Although it is clear that this will not cure disease, it has been proven that just five or six minutes spent looking at views dominated by trees, flowers or water can begin to reduce levels of anger, anxiety, stress and pain. This can allow other treatments to help healing and induce relaxation that can be measured in physiological changes in blood pressure, muscle tension or heart and brain activity.

 

Studies have shown that loud sounds, disruptive sleep and other chronic stressors can have serious physical consequences and hamper recovery (Ulrich,1994).

 

Henry Marsh, the celebrated neurosurgeon and writer has stated:

 

“……… these big hospital are horrible places really, the very last thing you get in an English hospital is peace, rest or quiet which are the very things you need the most”. He goes on to say that the garden he created at St. George’s Hospital,” ….. is probably the thing I am proudest of.” (The Observer).

 

Not all gardens are equally effective. A study found that tree lined vistas of fountains or other water features, along with the greenery of mature trees and flowering plants appealed the most. The more greenery versus hard surfaces the better (Cooper Marcus and Barnes 1994).

 

The plan for the new Royal hospital include a landscaped garden. According to Brian Zeallear from NBBJ:

 

“Through creating smaller buildings around the periphery and having public roads and pedestrian corridors through the site, we can stitch back the existing city. The centre will feel like a public square. The hospital is in a dense urban area but once the landscaping is done….it should make you feel you are in nature through the manicured grass, trees and water features”.

 

However sitting in a public square surrounded by public roads is hardly the restorative qualities of greenery, flowers and other nature content envisaged by Ulrich.

 

Liverpool Women’s Hospital is at present situated in a quiet, landscaped and safe environment. Although it is in a fairly central location it is protected from the sounds and pollution of traffic.

 

There is now substantial evidence on the adverse effects of air pollution on different pregnancy outcomes and infant health. The evidence for the impact of air pollution on infant mortality, primarily due to respiratory deaths in the post natal period seems to be solid (WHO 2005).

 

Less consistent though still suggestive of a causal link to air pollution are lower birth weight, a higher incidence of preterm births and intrauterine growth retardation. Moreover the evidence shows clearer relationships for particulate matter and traffic related air pollution than other pollutants.

 

The intrauterine, perinatal and early childhood periods, during which the lungs are developing and maturing are very vulnerable times. These are times when the lungs are more susceptible to injury by air pollutants. Exposure during these periods reduces the maximal lung functional capacity achieved in adult life and can lead to increasing susceptibility, in adulthood, to infections and the effects of pollutants such as tobacco smoke and occupational exposures (Vierira 2015).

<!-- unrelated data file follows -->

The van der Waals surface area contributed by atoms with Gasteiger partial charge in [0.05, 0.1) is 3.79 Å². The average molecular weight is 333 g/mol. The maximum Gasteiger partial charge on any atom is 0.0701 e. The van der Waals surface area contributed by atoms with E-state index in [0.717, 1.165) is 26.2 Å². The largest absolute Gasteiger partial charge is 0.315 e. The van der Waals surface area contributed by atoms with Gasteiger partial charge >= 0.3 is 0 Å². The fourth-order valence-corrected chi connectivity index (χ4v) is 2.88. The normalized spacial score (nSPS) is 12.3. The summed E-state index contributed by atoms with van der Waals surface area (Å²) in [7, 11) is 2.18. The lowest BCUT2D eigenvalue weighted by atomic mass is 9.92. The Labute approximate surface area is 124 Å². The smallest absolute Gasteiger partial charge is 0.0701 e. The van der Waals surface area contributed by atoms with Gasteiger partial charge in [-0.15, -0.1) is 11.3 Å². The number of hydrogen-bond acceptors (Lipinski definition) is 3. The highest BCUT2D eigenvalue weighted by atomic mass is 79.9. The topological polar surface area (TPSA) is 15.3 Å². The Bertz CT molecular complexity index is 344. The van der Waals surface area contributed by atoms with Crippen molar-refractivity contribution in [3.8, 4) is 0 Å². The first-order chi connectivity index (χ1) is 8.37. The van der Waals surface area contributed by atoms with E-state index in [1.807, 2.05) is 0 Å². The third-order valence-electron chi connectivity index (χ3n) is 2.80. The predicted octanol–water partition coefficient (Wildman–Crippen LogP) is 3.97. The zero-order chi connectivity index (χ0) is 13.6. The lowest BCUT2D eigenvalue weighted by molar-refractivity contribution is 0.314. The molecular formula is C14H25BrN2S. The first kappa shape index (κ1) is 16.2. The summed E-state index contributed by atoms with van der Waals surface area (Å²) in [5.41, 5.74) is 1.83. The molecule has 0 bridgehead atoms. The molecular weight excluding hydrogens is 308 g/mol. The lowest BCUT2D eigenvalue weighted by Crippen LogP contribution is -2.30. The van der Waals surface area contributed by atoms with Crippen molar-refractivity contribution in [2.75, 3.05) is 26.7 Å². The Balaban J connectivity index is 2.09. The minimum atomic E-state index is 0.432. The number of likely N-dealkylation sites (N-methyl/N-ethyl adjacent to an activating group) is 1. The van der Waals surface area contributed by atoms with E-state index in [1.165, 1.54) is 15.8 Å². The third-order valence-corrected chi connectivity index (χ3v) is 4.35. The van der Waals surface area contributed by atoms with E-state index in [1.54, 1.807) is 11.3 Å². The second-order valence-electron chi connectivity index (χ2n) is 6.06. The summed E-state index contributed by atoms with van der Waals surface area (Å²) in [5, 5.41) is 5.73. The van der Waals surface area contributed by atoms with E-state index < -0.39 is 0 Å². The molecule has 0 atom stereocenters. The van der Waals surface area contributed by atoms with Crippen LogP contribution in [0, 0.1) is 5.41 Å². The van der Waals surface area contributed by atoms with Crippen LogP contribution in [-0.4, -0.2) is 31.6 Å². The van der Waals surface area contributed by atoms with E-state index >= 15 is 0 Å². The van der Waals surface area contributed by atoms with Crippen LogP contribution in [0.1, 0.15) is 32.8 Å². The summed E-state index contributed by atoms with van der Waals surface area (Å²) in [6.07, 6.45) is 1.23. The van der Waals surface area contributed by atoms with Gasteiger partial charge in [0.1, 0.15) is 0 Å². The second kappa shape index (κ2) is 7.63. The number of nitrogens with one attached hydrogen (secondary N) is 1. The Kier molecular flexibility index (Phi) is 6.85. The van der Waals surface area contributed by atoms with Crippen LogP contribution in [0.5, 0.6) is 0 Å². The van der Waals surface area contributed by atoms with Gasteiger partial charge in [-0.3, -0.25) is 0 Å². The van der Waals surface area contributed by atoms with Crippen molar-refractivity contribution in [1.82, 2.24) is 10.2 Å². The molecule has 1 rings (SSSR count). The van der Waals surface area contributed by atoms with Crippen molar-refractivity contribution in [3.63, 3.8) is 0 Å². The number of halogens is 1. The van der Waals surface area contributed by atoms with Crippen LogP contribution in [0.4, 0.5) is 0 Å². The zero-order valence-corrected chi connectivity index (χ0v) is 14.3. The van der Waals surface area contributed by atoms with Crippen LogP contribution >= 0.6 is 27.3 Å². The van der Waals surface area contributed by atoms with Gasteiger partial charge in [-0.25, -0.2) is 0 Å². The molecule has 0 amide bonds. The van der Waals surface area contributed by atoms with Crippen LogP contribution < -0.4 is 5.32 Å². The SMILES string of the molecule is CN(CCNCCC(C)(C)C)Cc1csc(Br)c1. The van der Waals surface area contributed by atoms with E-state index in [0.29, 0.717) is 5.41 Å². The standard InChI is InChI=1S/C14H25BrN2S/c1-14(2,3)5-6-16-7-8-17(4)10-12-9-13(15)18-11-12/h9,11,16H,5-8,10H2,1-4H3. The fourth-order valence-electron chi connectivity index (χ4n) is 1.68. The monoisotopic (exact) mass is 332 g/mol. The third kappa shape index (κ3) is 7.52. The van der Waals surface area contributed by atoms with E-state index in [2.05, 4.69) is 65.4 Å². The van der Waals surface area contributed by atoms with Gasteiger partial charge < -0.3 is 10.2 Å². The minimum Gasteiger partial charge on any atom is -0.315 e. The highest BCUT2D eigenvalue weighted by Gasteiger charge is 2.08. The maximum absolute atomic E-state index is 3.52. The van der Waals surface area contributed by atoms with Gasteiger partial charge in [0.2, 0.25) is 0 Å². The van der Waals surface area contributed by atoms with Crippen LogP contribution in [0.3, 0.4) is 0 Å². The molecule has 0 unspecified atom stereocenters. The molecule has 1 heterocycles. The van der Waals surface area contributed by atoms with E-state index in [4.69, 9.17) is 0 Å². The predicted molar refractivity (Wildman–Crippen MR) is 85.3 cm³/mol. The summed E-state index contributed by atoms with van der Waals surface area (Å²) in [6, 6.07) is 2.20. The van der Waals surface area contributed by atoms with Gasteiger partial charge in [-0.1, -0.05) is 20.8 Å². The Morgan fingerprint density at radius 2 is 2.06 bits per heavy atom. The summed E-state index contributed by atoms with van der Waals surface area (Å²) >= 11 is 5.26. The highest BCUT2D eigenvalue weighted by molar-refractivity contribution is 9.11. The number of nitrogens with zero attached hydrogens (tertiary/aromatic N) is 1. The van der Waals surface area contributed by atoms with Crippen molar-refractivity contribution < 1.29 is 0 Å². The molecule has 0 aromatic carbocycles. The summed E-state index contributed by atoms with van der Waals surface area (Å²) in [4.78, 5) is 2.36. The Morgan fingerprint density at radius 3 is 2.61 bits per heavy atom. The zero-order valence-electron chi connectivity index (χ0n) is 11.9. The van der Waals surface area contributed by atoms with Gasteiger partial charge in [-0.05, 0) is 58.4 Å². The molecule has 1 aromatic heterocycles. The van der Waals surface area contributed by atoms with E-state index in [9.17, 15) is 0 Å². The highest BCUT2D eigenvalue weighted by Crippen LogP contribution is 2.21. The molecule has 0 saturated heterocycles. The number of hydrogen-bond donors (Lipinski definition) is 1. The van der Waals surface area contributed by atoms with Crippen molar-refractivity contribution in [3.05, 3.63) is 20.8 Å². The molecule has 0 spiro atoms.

Also there is sufficient evidence of a causal relationship between exposure to lead to neurobehavioural deficits in children in terms of cognitive impairment (WHO2005).

 

While it is impossible to avoid all air pollutants, advice from many sources include, remaining indoors when air pollution is high and even when air pollution is low it is best to avoid polluted roads (Greenpeace 20017). Campaigns to avoid exposure to air pollutants include moving school entrances from busy roads and the use of pram covers to protect babies being exposed to harmful particles.

 

In the face of all the evidence of the harmful effects of air traffic pollutants on neonates, it is inconceivable that the environmental effects of building a hospital for women and babies in the middle of one of the most traffic dense areas of the city, have not been considered.

 

Liverpool Women’s Hospital is a specialist hospital that specialises in the care of women, babies and their families in a safe friendly environment. It opened in 1995 and is located on Crown Street, Toxteth,  in a modern landmark building (NHS Choices).

 

In 2013 a new development of the reception area incorporated a comfortable seating area, cafe, shop and a play area for children. It opens up onto a landscaped courtyard with seating, a herb garden was planted for use by the hospital chefs and a memorial garden was opened to offer bereaved families a private space within the hospital grounds.

 

Another garden “The Garden of Hope and Serenity was opened in 2016.

 

“This garden is a lovely area where our women, families and staff can relax in the sunshine and escape life on the wards” (Kathryn Thomas, Chief Executive at LWH).

 

The idea for this garden came from nurses at the gynaecology unit who recognised that women and families visiting the Emergency department would benefit from a space away from but near to the department to have an area of calm to process their thoughts and feelings.